Belfast Telegraph

Addict died while he sniffed lighter fluid during sex

By Michael McHugh

A man died inhaling lighter fluid while having sex with his girlfriend, an inquest has heard.



James Campbell (29) had been addicted to butane gas — using up to eight containers a day, Belfast Coroner Joanne Donnelly was told.

He was in bed with his partner at his home in Bangor, Co Down, when he lost consciousness.

The former catering assistant, who was addicted from age 14, had been discharged from treatment a year before his death after failing to attend appointments.

The coroner said nothing more could have been done by the addiction services.

His partner told the inquest: “He slumped down on top of me. I could not move, I noticed that his face was going purple and he struggled to breathe.

“I told him to get off me but he did not respond. I dragged him off the bed, his head banged on the ground when he came off the bed.”

A report by pathologist Dr Roy Lyness said sudden death can happen when people use butane because of lack of oxygen or disturbance of the heart rhythm.

“There can be little doubt that it was the effects of the inhalation of these substances that was responsible for his death,” he said.

Butane produces a euphoric feeling when inhaled, the pathologist added.

Mr Campbell, from Rathgill Crescent, died on September 29 last year. He was treated in 2006 for his addiction, undertaking a four-week hospital programme.

However, family problems and his butane habit caused his urgent referral back to specialist services in September 2009.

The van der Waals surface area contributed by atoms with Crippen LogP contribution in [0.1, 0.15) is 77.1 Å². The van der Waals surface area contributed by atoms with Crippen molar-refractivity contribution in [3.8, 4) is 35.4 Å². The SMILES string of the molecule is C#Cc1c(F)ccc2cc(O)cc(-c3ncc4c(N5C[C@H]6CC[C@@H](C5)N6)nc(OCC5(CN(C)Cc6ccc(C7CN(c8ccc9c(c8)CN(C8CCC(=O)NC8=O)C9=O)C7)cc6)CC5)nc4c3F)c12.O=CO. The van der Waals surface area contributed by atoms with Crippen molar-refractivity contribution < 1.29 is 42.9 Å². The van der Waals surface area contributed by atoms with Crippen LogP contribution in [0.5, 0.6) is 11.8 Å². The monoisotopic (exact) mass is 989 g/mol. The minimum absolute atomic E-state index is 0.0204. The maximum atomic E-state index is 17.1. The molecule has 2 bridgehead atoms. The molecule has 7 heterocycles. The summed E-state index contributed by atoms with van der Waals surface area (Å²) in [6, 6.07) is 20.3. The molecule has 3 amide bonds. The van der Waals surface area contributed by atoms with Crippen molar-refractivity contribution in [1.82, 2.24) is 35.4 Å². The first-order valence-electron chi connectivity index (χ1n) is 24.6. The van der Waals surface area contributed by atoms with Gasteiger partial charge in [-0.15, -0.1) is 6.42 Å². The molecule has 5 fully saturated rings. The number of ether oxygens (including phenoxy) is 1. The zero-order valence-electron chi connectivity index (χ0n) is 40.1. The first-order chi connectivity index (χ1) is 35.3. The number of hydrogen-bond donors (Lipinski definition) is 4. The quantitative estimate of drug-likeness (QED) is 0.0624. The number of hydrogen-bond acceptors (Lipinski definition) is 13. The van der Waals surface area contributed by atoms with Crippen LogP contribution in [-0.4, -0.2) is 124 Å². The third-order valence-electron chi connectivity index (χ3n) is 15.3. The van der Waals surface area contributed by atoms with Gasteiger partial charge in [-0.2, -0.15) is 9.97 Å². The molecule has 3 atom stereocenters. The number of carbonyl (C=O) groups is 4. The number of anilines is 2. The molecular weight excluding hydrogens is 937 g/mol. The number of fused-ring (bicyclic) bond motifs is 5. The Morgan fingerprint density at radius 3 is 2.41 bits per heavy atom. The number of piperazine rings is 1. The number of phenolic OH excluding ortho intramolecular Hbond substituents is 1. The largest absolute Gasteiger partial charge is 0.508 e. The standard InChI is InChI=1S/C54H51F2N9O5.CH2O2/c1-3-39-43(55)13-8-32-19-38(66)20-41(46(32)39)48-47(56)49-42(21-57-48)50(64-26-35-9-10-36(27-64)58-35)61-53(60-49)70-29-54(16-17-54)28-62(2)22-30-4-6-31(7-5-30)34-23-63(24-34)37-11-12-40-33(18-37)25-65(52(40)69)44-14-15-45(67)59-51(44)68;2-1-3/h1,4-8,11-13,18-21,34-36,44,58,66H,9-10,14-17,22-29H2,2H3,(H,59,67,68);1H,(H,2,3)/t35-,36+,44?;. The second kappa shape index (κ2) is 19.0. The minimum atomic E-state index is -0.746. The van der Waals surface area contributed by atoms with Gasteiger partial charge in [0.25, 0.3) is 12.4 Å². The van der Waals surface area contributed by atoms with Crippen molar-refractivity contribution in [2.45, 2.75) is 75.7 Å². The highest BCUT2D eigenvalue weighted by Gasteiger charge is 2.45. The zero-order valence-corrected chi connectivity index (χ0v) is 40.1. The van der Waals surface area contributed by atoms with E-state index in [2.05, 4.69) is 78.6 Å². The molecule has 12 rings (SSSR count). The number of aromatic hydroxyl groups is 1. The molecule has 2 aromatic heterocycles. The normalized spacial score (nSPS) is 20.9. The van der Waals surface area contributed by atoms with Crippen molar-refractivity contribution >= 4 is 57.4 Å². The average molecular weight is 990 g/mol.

He was assessed but then missed two appointments and was discharged back to his GP six months later. Ms Donnelly said that it was normal practice that his GP would be informed of the discharge within 14 working days.

“Although it is unlikely that the timing of this discharge letter contributed in any way to the circumstances that led to his death, it is reassuring to hear that guidance is in place that they must be completed within 14 days,” she said.

She added that it highlighted the great dangers of inhaling aerosols.

Mr Campbell's GP, Dr Heather Beckett, submitted a statement which described a deliberate overdose in 1997, a hand injury sustained from punching a wall and a history of drug abuse including lighter gas, which stopped while he was in the Army, but resumed aged 24. At times he also consumed eight pints of alcohol, it said.

He was released from police custody two days before his death and his mother said he was stressed by that investigation.

Michael Gracey, acting addictions manager for the South Eastern Health and Social Care Trust, said the patient had been assessed but added that he failed to engage with services in 2009.

Background

Butane is a highly flammable gas. Inhalation can cause euphoria, drowsiness, narcosis and cardiac arrhythmia, temporary memory loss and frostbite, due to its low temperature when stored. It is the most commonly misused volatile substance in the UK. In 2010 a girl in care in Newtownabbey, Darlene Bell (15), died after inhaling the gas from a can of deodorant.

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